The Wisdom of Crowds and Projecting Royals Wins in 2012


This offseason has had its highs and lows. A strong August and September in 2011 increased attendance and had Royals fans thinking of a future with Eric Hosmer and Mike Moustakas (among others) in the fray, but injuries in March to Salvador Perez and Joakim Soria, plus some poor spring performances by some pitchers, have dampened enthusiasm to an extent.

The following is a “wisdom of crowds” style project by Ross Martin, the sports editor of the St. Joseph News-Press. He offered to share his results with us to pass along to our readers. Ross is a good friend of the blog and has been on the Royalman Report as the originator of the #CountryBreakfast nickname for Billy Butler. Definitely give him a follow on Twitter at @PCBearcat.

As Ross mentions in his description of his impromptu polling, some Royals fans, when pressed to guess a win total, may go low so as to avoid disappointment from high expectations. I have to admit that I fall into this category. That stems from years of hearing about teams that were billed as close to turning things around or taking another step towards glory, only to see most fall apart. So my guess for the Royals has been 78 wins most of the offseason. After the Perez and Soria injuries, I’d lower that to 76. That’s still a five game improvement from last year, but I figure that if I set my sights for 76 (or 78) and the Royals get to .500, that’s a three (or five) game bonus for me. If I shoot for 84 and they win 81, it’s a letdown.

But that’s just one opinion. Here’s Ross’s writeup covering what he determined from a sample of 127 twitter users who responded:

Baseball Prospectus’ win projections for the 2012 season hit the Twitter-sphere in earnest Tuesday.

For Royals fans, it was another reason to feel slighted. BP targeted the Royals for 68 wins this season, second worst in the preseason numbers ahead of only the lowly Houston Astros and three fewer than last season.

What happened to Our Time?

This season brought about excitement among Kansas City’s fanbase. The influx of talented prospects yielded results late in 2011, and with most of the major players coming back this year, there was reason to hope for another improvement this season, especially if the much maligned rotation could improve minus Opening Day 2011 members Jeff Francis and Kyle Davies.

Sure the injuries to All-Star closer Joakim Soria and catching phenom Salvador Perez dampened some of the expectations. But a 68-win prediction hit some fans especially hard.

Why the sour feelings from BP, a respected publication among baseball diehards?

I decided to conduct what I can only deem as a very unscientific study of Royals tweeters, mostly from those that follow me. I asked for a realistic win prediction and received 127 that I counted, plus one guess of 17 from @kctacoparty in a clear attempt to sway my results.

The average number of predicted wins from what I consider a substantial enough group to yield at least somewhat worthwhile results? 79.66.

The highest prediction, which I almost ruled out, came at 99 from @bleedgreen53, and the lowest was from noted pessimist and KC Star photographer @mikeransdell with 68. Even if you rule out the one highest and one lowest, the average still sits squarely between 79 and 80.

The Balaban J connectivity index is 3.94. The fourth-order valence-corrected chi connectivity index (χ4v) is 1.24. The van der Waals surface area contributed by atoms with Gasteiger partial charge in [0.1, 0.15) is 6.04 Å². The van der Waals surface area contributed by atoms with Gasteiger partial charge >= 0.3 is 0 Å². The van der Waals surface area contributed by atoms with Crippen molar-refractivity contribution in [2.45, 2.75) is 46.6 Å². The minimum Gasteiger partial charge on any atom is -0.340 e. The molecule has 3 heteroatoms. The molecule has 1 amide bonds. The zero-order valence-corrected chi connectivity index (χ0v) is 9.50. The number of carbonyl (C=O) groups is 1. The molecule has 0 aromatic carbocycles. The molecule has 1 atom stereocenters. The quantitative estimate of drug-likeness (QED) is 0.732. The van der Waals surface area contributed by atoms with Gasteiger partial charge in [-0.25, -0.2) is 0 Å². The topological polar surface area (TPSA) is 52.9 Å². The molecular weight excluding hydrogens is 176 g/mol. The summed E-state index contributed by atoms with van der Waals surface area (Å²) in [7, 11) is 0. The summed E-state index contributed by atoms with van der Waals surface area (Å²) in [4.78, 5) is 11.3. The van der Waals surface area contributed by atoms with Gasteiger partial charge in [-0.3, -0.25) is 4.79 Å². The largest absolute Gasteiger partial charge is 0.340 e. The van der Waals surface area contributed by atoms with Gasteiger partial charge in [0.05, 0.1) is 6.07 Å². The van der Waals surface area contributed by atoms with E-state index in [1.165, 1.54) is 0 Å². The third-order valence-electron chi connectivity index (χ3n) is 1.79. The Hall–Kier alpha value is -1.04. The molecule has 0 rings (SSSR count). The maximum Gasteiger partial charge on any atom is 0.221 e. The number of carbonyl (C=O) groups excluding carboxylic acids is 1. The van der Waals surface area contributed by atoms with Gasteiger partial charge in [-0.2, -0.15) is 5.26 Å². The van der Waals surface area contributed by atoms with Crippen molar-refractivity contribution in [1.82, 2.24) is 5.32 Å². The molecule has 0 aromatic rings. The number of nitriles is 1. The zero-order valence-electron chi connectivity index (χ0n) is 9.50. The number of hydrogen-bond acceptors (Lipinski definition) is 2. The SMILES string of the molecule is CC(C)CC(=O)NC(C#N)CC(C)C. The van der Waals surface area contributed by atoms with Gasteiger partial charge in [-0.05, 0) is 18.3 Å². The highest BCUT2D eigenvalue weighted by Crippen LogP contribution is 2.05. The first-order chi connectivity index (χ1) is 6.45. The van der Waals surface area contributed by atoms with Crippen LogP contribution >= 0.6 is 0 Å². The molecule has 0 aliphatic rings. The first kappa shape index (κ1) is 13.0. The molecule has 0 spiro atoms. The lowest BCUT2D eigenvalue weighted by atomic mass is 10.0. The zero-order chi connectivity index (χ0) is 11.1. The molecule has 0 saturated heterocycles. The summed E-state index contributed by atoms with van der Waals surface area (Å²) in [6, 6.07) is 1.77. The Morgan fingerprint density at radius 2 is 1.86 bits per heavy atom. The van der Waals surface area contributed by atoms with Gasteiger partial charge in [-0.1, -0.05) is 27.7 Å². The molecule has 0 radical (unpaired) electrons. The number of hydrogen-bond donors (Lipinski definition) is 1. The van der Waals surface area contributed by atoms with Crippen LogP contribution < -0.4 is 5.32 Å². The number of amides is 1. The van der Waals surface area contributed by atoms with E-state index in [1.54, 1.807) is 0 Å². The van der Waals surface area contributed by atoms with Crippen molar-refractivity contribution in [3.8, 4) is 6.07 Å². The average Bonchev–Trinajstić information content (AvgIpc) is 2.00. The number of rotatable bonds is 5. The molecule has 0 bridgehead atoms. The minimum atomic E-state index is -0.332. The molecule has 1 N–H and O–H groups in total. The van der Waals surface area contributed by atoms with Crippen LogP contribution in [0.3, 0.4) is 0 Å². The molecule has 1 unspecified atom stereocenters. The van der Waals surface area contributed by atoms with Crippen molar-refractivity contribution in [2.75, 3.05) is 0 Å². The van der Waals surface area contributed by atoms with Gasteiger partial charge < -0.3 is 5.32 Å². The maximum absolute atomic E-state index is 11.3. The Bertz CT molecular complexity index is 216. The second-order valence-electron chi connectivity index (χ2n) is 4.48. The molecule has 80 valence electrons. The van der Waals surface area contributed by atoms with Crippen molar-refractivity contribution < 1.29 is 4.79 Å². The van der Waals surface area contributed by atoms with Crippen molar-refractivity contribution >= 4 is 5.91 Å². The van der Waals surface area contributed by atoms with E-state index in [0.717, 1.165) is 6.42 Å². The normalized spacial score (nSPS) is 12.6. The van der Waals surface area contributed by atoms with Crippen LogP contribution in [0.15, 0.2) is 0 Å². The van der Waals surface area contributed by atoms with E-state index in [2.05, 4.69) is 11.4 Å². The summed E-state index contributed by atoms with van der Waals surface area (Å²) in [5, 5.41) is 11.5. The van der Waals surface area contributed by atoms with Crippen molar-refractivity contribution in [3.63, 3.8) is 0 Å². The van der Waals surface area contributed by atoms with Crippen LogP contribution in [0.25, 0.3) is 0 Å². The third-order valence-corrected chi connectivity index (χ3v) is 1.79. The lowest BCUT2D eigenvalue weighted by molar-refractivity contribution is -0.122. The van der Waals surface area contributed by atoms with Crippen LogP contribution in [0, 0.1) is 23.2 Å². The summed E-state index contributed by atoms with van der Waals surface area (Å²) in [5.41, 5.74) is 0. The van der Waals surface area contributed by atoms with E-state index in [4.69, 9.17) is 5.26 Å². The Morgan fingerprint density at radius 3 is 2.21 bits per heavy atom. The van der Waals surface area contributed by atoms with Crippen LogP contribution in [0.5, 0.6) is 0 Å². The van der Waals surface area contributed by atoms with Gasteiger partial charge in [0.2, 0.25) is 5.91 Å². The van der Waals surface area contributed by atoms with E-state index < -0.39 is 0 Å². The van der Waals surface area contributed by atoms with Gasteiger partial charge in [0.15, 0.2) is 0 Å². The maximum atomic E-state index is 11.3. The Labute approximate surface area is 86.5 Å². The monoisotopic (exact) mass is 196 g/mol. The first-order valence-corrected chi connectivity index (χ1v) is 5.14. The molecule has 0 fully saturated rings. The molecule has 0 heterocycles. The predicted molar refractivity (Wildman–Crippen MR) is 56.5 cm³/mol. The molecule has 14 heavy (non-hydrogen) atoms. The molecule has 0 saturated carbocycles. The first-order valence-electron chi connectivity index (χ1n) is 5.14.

Plus, the guess of 68 resonated with me.

Royals fans obviously will usually lean on the bright side, but even at the most pessimistic from the fans who I know truly care about this team, worst-case scenario is right in line with BP’s projection. That’s what hurts Royals fans.

At the greatest time of optimism for a franchise with just one winning season post-1994 strike, BP’s projection comes down to what Royals fans would see as the result of a season gone off the rails with even more bad luck than just the two major spring training injuries.

That’s tough to swallow.

Overall, the guesses seem pretty realistic with only six guesses of 90 or more (1 came from eternal optimist @LilFrenchy21, and he’s not seasoned enough at disappointment just yet. Give him time.)

My guess came at 76 and sits right in the meat of the guesses. Eight of you agreed with my number.

Only two put a guess in the 60s, and I hope this very unscientific study favors away from this. I still think 68 is much more close of a reality than those predicting a plus-.500 year (I’m looking at you @BrianMcGannon.)

But again the guesses don’t seem that out of line with what many expect, BP be damned.

The most telling part of what I’ll call a trend of pessimistic realism came in the most common guess by an overwhelming margin: 80. Even at a time where the Royals and their fans have more reason to hope for a turnaround season than ever, 24 of those I polled remain stuck on a number one game shy of .500 — unwilling to set the mark at a number that would lead to disappointment if not reached.

We’re optimistic that this season can lead to an improvement but remain realistic that this team likely remains at least a year — if not two — away from reaching bigger goals.


Here’s a look at the number of guesses at win totals. I received 127 replies I deemed credible enough to use. Guesses ranged from 99 to 68 with the mode at 80 (24 guesses). The majority fell below that number with an average of 79.66.

80 — 24

83 — 11

81 — 10

79 — 10

78 — 9

76 — 9

84 — 8

82 — 8

75 — 7

77 — 6

74 — 4

72 — 4

73 — 3

85 — 2

71 — 2

99 — 1

94 — 1

93 — 1

92 — 1

91 — 1

90 — 1

87 — 1

86 — 1

69 — 1